Notable Micronutrient Electrolytes:


Calcium is an electrolyte that is involved in many physiological roles in the body, including muscle contraction, nerve impulse transmission, blood clotting, hormone secretion, and skeletal mineralization [11]. While 99% of total body calcium is found in teeth and bones, the remainder is present in our extracellular fluids, blood, muscles, and other tissues [12]. Studies suggest that increasing calcium intake to optimal levels can lower the risk for gestational hypertension, particularly in women with low calcium intake [13].

Levels of calcium in the body are controlled by vitamin D, parathyroid hormone, and calcitonin [14]. When these hormones or hormone-like substances are low, calcium levels in the blood may also be low and result in hypocalcemia, a condition in which the plasma has too little calcium. Low magnesium, or hypomagnesemia, may also impact calcium levels by impairing the release of parathyroid hormone.

Hypocalcemia is one of the most common electrolyte abnormalities in critical care, accounting for 55-77% of all electrolyte imbalances [15]. Symptoms may include muscle cramps and weakness, seizures, irritability, and cognitive decline, with the hallmark being numbness and tingling in fingertips and toes [16].

While treatment of hypocalcemia depends on the severity of the condition, calcium supplements are recommended to restore appropriate levels. In more severe cases, calcium infusion is used as treatment [17].


Magnesium is an intracellular cation (a positively charged ion) that plays many molecular, biochemical, physiological, and pharmacological functions in the body [18]. Like calcium, less than 1% of magnesium in the body is found in serum and red blood cells, with over 99% found in bone tissue, bone surface, and skeletal muscles and soft tissues. The kidneys, bones, and intestinal absorption all help to facilitate magnesium homeostasis [19]. Research suggests as much as 75% of the U.S. population does not meet adequate magnesium intake [20].

Pegged by some publications as “the forgotten electrolyte,” magnesium plays many important roles in the body. It is a cofactor for over 350 enzyme reactions and is involved in ATP metabolism, DNA repair, muscle contraction, neurological functioning, and neurotransmitter release. Magnesium is also a key player in calcium reuptake during muscle contraction [21].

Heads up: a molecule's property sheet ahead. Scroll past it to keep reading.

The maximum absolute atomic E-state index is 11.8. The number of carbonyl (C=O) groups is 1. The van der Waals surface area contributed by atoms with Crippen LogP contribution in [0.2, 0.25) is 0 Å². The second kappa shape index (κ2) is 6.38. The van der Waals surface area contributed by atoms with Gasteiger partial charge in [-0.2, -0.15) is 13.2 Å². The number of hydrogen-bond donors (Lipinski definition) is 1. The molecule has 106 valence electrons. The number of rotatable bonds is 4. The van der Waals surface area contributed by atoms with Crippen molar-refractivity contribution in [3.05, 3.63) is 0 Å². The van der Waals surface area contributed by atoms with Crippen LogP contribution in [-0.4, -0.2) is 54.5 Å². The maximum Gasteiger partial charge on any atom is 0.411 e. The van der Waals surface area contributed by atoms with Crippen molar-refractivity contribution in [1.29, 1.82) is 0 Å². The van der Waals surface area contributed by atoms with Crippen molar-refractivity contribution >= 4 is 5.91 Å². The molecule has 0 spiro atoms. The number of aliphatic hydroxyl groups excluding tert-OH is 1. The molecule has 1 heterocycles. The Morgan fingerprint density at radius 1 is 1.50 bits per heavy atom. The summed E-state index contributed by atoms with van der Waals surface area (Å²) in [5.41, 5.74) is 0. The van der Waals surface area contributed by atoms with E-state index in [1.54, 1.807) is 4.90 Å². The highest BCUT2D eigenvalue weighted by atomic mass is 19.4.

Hypomagnesemia, low levels of serum magnesium, may be caused by decreased intake, magnesium redistribution from extracellular to intracellular compartments, or gastrointestinal causes such as diarrhea, vomiting, and malabsorption [22]. Symptoms of hypomagnesemia can include muscle weakness, seizures, cardiovascular abnormalities, and metabolic abnormalities. Treatment, depending on severity and other electrolyte abnormalities, may consist of magnesium, as well as calcium or potassium, supplements.

Studies have found that a significant amount of magnesium is lost in sweat during exercise and should be replenished properly [23].


An important electrolyte that is essential to maintaining the water and electrolyte balance in the body, sodium is also responsible for regulating the membrane potential of cells [24]. A hormone called aldosterone, made by the adrenal glands, plays a key role in controlling sodium levels in the body and helps regulate sodium conservation by the kidney [25].

The body can lose sodium during excessive sweating, and although rare, “extreme conditions of heavy and persistent sweating” may cause sodium depletion and require medical attention [26].

Hyponatremia, a condition where blood sodium levels are low, is the most frequent among electrolyte disorders and can result in headache, confusion, nausea, and other neurological manifestations. Up to 35% of hospitalized patients have hyponatremia and need to have sodium levels closely monitored to ensure proper correction [27]. Hyponatremia may result from excess water intake, and marathon runners especially may experience severe hyponatremia after drinking excessive amounts of water [28].